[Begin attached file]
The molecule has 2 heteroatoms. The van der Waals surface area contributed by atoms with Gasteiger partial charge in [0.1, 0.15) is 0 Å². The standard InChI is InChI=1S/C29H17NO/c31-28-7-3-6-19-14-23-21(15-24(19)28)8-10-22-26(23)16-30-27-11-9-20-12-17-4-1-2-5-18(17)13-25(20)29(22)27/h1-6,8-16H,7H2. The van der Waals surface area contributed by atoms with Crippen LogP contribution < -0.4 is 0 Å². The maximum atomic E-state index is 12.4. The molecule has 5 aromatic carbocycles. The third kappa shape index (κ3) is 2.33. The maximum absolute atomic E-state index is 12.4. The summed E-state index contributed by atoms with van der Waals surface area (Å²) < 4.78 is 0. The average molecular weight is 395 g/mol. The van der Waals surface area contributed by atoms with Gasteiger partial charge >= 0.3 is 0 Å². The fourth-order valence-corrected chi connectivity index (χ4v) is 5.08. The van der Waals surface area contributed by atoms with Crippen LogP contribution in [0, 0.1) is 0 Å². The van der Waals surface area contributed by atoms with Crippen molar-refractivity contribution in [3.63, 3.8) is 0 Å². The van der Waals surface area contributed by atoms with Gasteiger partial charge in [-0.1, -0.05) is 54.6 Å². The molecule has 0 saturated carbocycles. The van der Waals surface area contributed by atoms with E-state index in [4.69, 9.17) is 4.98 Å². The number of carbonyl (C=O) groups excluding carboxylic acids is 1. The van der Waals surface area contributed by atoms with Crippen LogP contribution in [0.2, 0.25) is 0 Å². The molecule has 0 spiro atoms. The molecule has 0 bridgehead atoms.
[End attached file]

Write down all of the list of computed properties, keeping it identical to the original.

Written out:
The molecule has 2 heteroatoms. The van der Waals surface area contributed by atoms with Gasteiger partial charge in [0.1, 0.15) is 0 Å². The standard InChI is InChI=1S/C29H17NO/c31-28-7-3-6-19-14-23-21(15-24(19)28)8-10-22-26(23)16-30-27-11-9-20-12-17-4-1-2-5-18(17)13-25(20)29(22)27/h1-6,8-16H,7H2. The van der Waals surface area contributed by atoms with Crippen LogP contribution < -0.4 is 0 Å². The maximum atomic E-state index is 12.4. The molecule has 5 aromatic carbocycles. The third kappa shape index (κ3) is 2.33. The maximum absolute atomic E-state index is 12.4. The summed E-state index contributed by atoms with van der Waals surface area (Å²) < 4.78 is 0. The average molecular weight is 395 g/mol. The van der Waals surface area contributed by atoms with Gasteiger partial charge >= 0.3 is 0 Å². The fourth-order valence-corrected chi connectivity index (χ4v) is 5.08. The van der Waals surface area contributed by atoms with Crippen LogP contribution in [0, 0.1) is 0 Å². The van der Waals surface area contributed by atoms with Crippen molar-refractivity contribution in [3.63, 3.8) is 0 Å². The van der Waals surface area contributed by atoms with Gasteiger partial charge in [-0.1, -0.05) is 54.6 Å². The molecule has 0 saturated carbocycles. The van der Waals surface area contributed by atoms with E-state index in [4.69, 9.17) is 4.98 Å². The number of carbonyl (C=O) groups excluding carboxylic acids is 1. The van der Waals surface area contributed by atoms with Crippen LogP contribution in [0.2, 0.25) is 0 Å². The molecule has 0 spiro atoms. The molecule has 0 bridgehead atoms.